Monday, May 24, 2010


It's everywhere -- violence breeds more violence.

It's sort of like onion rings, whipped cream, or a Big Mac. A kid, having a taste, will think "Yummy, I want more." And if it's super delicious, he can't help wanting more, and more, and more.

So nowadays, we're paying a lot of attention to fatsos, making them overly aware of cholesterol, trans-fats, eating less, losing weight, and the life and death importance of eating right foods, keeping away from the wrong foods.

It's progress -- we've known for years that over-eating is bad -- we should have done something about this earlier.

Life and death important is what we should have done earlier, and need to do about VIOLENCE -- the thrill, the challenge, the fun and joy, the ecstasy of playing and winning and immersing one's self in the world of a video game.

California is up in arms about children killing zombies, prostitutes, pimps and terrorists, about pushing buttons and enjoying killing, maiming, dismembering humans, especially if they're evil, bad guys, whose private parts deserve to be exploded, destroyed.

Hurray for LA lawyers, finally, for the first time, convincing the Supreme Court to look at the $20 billion video-game industry, But will the Supreme Court pass a law? And if the court does, won't the Anti-Everything-New guys fight it, and incapacitate it?

Still it's progress -- 80% of the California video game stores are voluntarily refusing to sell the worst games to minors (though the game manufacturers continue to claim there is no provable connection between game playing and "aggressive behavior" in real life).

Meanwhile, the stores that won't sell to minors, are selling to adults who play the games, with their kids watching over their shoulders.

And the more illegal it gets, the more the "worst" games -- the gruesome, degenerate ones -- are attracting kids and adults, inspiring film makers to provide even more shocking sex-murder-death scenes that draw larger audiences.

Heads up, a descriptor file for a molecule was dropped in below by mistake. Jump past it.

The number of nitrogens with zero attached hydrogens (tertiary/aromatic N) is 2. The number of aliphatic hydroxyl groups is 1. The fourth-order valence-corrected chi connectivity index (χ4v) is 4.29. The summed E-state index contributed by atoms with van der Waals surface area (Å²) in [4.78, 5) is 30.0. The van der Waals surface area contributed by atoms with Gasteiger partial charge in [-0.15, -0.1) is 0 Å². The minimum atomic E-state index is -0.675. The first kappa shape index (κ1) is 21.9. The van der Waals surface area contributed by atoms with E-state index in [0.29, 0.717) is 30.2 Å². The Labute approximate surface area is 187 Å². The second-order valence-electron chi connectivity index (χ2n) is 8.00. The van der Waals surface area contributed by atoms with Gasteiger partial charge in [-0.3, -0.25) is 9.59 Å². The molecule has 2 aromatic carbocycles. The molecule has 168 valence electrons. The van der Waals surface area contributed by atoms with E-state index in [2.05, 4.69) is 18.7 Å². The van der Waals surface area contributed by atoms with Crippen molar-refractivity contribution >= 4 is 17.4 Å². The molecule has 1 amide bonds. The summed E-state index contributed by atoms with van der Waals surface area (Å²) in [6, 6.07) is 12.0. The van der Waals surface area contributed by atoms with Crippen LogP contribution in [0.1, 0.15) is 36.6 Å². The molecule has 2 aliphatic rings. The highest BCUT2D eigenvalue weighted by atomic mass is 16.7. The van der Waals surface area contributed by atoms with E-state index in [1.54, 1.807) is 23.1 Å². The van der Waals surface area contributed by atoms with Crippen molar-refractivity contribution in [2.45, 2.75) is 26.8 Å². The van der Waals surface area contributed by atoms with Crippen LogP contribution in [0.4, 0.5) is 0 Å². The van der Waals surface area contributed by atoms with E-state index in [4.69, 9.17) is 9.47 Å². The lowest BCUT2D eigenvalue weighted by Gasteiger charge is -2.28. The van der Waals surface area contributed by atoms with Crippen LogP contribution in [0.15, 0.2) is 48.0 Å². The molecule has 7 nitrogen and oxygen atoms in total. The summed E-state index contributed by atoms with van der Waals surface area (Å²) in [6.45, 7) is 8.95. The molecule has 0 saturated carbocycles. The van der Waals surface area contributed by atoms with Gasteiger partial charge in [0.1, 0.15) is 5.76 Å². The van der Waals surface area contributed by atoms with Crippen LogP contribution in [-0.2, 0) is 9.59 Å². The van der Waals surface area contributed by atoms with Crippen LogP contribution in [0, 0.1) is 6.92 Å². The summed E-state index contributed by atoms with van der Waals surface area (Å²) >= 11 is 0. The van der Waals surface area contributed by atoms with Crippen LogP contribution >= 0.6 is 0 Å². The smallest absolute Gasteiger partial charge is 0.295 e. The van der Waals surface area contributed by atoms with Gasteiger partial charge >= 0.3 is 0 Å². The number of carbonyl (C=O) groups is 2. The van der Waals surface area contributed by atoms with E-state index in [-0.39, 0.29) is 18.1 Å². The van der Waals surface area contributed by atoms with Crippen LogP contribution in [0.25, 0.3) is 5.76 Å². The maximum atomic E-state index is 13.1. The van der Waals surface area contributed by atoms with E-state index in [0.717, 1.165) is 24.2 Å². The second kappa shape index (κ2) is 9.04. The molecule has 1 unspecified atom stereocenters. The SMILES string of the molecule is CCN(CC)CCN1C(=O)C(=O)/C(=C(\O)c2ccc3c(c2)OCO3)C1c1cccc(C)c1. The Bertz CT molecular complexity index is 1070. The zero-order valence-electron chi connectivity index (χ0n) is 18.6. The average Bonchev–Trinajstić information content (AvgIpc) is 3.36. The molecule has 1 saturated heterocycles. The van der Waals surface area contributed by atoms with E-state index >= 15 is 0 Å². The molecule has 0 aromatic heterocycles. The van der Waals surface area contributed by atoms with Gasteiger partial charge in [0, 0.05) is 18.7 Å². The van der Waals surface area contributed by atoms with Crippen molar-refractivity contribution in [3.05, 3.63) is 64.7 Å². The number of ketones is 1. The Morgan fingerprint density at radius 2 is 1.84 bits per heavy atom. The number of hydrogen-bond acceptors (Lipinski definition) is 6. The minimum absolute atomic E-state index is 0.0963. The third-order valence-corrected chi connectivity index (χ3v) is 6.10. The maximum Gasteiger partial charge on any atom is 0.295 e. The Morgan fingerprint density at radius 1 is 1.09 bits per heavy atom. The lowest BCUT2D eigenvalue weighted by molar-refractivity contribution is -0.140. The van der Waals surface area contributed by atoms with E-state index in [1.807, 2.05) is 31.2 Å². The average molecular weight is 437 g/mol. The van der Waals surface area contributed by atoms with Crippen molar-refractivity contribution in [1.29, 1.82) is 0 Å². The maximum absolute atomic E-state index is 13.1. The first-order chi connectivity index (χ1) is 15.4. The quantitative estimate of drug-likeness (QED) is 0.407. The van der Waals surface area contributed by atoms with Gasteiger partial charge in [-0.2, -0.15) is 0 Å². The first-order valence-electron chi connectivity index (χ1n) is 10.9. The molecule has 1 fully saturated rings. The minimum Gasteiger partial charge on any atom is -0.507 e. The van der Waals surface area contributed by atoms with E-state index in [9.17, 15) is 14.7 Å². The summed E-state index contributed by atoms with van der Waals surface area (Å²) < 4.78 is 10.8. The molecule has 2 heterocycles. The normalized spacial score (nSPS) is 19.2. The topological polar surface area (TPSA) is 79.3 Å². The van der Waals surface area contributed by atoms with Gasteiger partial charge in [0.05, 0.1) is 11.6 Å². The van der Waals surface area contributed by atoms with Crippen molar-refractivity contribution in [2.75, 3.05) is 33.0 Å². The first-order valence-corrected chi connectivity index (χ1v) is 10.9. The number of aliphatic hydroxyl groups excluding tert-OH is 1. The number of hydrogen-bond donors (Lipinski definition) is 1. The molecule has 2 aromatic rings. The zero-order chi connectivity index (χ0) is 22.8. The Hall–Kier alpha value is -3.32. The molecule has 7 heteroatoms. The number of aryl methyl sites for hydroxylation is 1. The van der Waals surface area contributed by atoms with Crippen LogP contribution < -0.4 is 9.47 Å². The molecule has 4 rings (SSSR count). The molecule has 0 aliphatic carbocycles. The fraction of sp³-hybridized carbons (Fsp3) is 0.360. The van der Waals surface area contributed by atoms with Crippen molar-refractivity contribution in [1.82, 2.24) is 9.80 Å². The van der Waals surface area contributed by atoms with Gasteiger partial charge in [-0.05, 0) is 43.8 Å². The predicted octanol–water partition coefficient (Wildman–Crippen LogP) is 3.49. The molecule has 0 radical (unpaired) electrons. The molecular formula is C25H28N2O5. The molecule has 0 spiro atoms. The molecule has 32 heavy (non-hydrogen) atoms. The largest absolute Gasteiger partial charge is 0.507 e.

Like deadly weapons, pills, drugs -- what's forbidden, illegal, and hard-to-get is more passionately, obsessively sought.

Can we stop it?

We are not stopping it -- we don't have the legislation to stop the sale of guns, games, or illegal substances. Except, maybe in California, where there have always been liberated, free-thinking voters who raise money, get thousands of signatures on petitions -- and get ballot measures passed to protect children, and the environment. So ... well ... maybe if we pay attention ...

I am paying attention! Every person who pays attention is one more, and one more breeds more, and perhaps we'll develop an attention-paying addiction and VIOLENCE will be an issue like cigarettes...

If you want to live, sooner or later you stop smoking. If we want to survive we have to find a way -- we have to stop violence.


Carola said...

About 7 years ago, Washington State passed a law banning sale to minors of video-games that involve killing police (they made the law very narrow on purpose to avoid trouble in the courts). Unfortunately, the Federal District Court overthrew the law because it violated the First Amendment. Evidently it is extremely hard to make these laws. I am glad California has had some success.

Cas Marino said...

Beautifully handled, Emily.

We tend to get tunnel vision about causes that may or may not be of the highest priority on the social scale, and as a father (and while not referring to myself by the label of "pacifist" I am indeed a peaceful sort of guy), I agree that we need to make both responsibility to maintaining ourselves (through health issues) as well as maintaining adherence to the Social Contract (saying "please" and "thank you" and not killing whores and zombies) values of great interest to each of us.